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Mortgage rates have decreased since last Tuesday, with the exception of 30-year fixed-rate mortgages, which have increased by only one basis point. Refinance rates are down across the board since last week.
Whether you want to get an initial mortgage or refinance, you'll probably want to go with a fixed-rate mortgage instead of an adjustable-rate mortgage.
Mat Ishbia, CEO of United Wholesale Mortgage, told Business Insider there isn't much of a reason to choose an ARM over a fixed rate right now.
ARM rates used to start lower than fixed rates for the first few years, and there was a chance your rate could decrease later. But fixed rates are lower than adjustable rates these days, so it could be good to lock in a low rate while you can.
Rates from the Federal Reserve Bank of St. Louis.
The 30-year fixed mortgage rates are up by one basis point since last Tuesday. The 15-year fixed rates are down by two basis points, and 5/1 adjustable rates are down by eight basis points. Mortgage rates have decreased overall since this time last month.
In general, mortgage rates are at historic lows right now. The downward trend becomes more evident when you look at rates from six months or a year ago.
Rates from the Federal Reserve Bank of St. Louis.
Lower rates are typically a sign of a struggling economy. As the US economy continues to grapple with the COVID-19 pandemic, rates will likely stay low.
Rates from Bankrate.
Mortgage refinance rates have decreased by two or three basis points since last Tuesday, and by a little more since this time last month.
With a 30-year fixed-rate mortgage, you pay off your loan over 30 years, and your rate remains the same the entire time.
A 30-year fixed mortgage comes with a higher interest rate than fixed-rate loans with shorter terms. For a long time, 30-year fixed rates were higher than adjustable rates. But right now, 30-year fixed rates the better deal.
Your monthly payments will be lower for a 30-year term than for a shorter term, because you're spreading payments out over a longer period of time.
You'll pay more in interest with a 30-year term than you would for a 15-year or 10-year mortgage, because a) the rate is higher, and b) you'll be paying interest for longer.
With a 15-year fixed term, you'll pay down your mortgage over 15 years, and your rate is locked in for the entire time.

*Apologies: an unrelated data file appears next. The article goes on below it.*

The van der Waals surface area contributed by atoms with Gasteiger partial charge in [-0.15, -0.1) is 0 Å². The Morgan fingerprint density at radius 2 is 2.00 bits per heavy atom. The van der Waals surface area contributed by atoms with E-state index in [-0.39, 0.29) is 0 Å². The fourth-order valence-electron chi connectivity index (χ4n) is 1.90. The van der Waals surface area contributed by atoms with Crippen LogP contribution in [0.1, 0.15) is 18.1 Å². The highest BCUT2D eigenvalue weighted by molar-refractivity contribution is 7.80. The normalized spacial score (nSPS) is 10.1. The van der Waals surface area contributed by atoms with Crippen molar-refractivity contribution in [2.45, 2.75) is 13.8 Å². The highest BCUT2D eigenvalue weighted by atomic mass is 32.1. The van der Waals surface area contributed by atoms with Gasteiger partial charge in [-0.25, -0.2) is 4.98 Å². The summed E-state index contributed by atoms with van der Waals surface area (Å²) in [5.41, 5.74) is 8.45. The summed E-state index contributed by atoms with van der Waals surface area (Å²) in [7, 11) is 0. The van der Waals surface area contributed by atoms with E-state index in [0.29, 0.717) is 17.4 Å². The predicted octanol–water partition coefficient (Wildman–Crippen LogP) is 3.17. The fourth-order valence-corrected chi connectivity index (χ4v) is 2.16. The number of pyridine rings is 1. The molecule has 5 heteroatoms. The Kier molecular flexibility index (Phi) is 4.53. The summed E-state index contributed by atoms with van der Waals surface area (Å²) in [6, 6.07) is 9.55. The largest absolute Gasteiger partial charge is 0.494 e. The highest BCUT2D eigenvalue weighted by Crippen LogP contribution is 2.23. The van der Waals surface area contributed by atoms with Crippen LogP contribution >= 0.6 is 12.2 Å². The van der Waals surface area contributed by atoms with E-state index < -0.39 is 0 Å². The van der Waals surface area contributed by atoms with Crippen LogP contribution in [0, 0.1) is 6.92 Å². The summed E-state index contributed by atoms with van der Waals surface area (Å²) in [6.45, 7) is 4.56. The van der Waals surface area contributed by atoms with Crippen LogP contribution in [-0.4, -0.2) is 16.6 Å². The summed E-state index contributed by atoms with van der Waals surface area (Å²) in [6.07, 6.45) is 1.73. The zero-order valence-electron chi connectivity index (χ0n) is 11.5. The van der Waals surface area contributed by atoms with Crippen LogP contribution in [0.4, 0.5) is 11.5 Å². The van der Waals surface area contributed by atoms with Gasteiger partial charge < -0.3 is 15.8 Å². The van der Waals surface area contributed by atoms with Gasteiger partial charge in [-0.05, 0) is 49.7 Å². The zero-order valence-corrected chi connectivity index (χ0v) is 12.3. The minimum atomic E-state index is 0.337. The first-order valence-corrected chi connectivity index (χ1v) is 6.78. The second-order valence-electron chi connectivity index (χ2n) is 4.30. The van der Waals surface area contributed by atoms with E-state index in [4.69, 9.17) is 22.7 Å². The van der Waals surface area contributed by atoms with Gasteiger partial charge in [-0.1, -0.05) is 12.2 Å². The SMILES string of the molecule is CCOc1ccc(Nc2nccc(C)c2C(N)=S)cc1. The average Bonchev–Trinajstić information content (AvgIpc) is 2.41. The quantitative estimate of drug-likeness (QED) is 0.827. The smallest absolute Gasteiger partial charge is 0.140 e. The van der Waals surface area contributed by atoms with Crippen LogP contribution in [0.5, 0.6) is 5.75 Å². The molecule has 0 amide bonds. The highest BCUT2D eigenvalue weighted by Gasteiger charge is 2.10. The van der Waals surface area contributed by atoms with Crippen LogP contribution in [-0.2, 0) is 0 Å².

A 15-year fixed-rate term is more affordable than a 30-year term in the long run. The 15-year rates are lower, and you'll pay off the mortgage 15 years earlier.
However, you'll pay more each month on a 15-year term than on a longer term. You're paying off the same mortgage principal in half the time, so your monthly payments will be higher.
A 10-year term isn't very common for an initial mortgage, but you may refinance into a 10-year fixed mortgage.
The 10-year rates are similar to 15-year rates, but you'll pay off the mortgage in a shorter amount of time.
An adjustable-rate mortgage, often referred to as an ARM, keeps your rate the same for the first few years, then changes it periodically. A 5/1 ARM locks in your rate for the first five years, then your rate will fluctuate once per year.
Although ARM rates are relatively low these days, you still may want to go with a fixed-rate mortgage. The 30-year fixed rates are comparable to or lower than ARM rates, so it could be good to lock in a low rate with a fixed mortgage rather than risk your rate going up later with an ARM.
If you're considering an ARM, you should still ask your lender about what your individual rates would be if you chose a fixed-rate versus adjustable-rate mortgage.
Fixed mortgage rates are at historic lows right now, so it could be a good time to lock in a low rate.
You might not need to rush to take advantage of low rates, though. Mortgage rates will probably stay low well into 2021 (if not longer), so you have time to improve your financial situation if necessary — which will help you snag a lower rate. Here are some ways to get a better mortgage rate:
- Increase your credit score by paying down high-interest debt and making payments on time. A score of at least 700 will help you out — but the higher, the better.
- Save more for a down payment. You don't always need a 20% down payment to get a good rate, but lenders typically reward higher down payments with lower rates. If you don't have much for a down payment right now, it could be worth saving for a few more months.
- Lower your debt-to-income ratio. Your debt-to-income ratio is the amount you pay toward debts each month, divided by your gross monthly income. Lenders want to see a debt-to-income ratio of 36% or less. Consider paying down some debts, such as credit cards or a car loan, to get a lower ratio.
If your finances are strong, you could get a good mortgage rate today. But if not, you have plenty of time to make improvements to get a better rate.
Laura Grace Tarpley is the associate editor of banking and mortgages at Personal Finance Insider, covering mortgages, refinancing, bank accounts, and bank reviews.
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